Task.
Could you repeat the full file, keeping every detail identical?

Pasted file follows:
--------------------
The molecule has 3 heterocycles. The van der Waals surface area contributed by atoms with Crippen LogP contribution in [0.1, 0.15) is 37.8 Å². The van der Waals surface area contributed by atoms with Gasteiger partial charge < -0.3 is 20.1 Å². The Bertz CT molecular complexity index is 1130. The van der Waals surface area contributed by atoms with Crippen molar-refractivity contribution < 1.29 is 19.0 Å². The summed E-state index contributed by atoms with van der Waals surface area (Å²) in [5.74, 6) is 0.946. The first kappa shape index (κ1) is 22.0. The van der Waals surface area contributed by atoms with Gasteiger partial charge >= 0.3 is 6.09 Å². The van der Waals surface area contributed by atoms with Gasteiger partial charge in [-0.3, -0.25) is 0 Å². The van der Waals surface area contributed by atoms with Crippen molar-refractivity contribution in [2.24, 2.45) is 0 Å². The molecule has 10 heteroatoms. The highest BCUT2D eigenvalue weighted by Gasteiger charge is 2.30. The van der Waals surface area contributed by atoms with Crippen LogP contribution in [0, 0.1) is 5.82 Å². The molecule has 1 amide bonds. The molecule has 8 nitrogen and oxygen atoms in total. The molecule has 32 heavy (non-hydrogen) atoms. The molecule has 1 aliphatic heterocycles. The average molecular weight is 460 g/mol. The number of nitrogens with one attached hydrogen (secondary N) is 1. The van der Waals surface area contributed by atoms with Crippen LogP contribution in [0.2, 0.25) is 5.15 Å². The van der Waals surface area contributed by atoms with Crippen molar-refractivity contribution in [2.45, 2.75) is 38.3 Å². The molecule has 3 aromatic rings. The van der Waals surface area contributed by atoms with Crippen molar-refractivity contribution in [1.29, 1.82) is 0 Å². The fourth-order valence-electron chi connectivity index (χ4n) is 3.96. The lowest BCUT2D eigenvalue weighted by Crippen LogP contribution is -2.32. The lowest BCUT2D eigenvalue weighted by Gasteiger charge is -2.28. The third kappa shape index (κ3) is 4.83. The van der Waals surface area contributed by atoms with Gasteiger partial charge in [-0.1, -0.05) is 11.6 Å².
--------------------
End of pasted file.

The molecule has 3 heterocycles. The van der Waals surface area contributed by atoms with Crippen LogP contribution in [0.1, 0.15) is 37.8 Å². The van der Waals surface area contributed by atoms with Gasteiger partial charge < -0.3 is 20.1 Å². The Bertz CT molecular complexity index is 1130. The van der Waals surface area contributed by atoms with Crippen molar-refractivity contribution < 1.29 is 19.0 Å². The summed E-state index contributed by atoms with van der Waals surface area (Å²) in [5.74, 6) is 0.946. The first kappa shape index (κ1) is 22.0. The van der Waals surface area contributed by atoms with Gasteiger partial charge >= 0.3 is 6.09 Å². The van der Waals surface area contributed by atoms with Gasteiger partial charge in [-0.3, -0.25) is 0 Å². The van der Waals surface area contributed by atoms with Crippen molar-refractivity contribution in [2.24, 2.45) is 0 Å². The molecule has 10 heteroatoms. The highest BCUT2D eigenvalue weighted by Gasteiger charge is 2.30. The van der Waals surface area contributed by atoms with Crippen LogP contribution in [0, 0.1) is 5.82 Å². The molecule has 1 amide bonds. The molecule has 8 nitrogen and oxygen atoms in total. The molecule has 32 heavy (non-hydrogen) atoms. The molecule has 1 aliphatic heterocycles. The average molecular weight is 460 g/mol. The number of nitrogens with one attached hydrogen (secondary N) is 1. The van der Waals surface area contributed by atoms with Crippen LogP contribution in [0.2, 0.25) is 5.15 Å². The van der Waals surface area contributed by atoms with Crippen molar-refractivity contribution in [2.45, 2.75) is 38.3 Å². The molecule has 3 aromatic rings. The van der Waals surface area contributed by atoms with Crippen molar-refractivity contribution in [1.29, 1.82) is 0 Å². The fourth-order valence-electron chi connectivity index (χ4n) is 3.96. The lowest BCUT2D eigenvalue weighted by Crippen LogP contribution is -2.32. The lowest BCUT2D eigenvalue weighted by Gasteiger charge is -2.28. The third kappa shape index (κ3) is 4.83. The van der Waals surface area contributed by atoms with Gasteiger partial charge in [-0.1, -0.05) is 11.6 Å².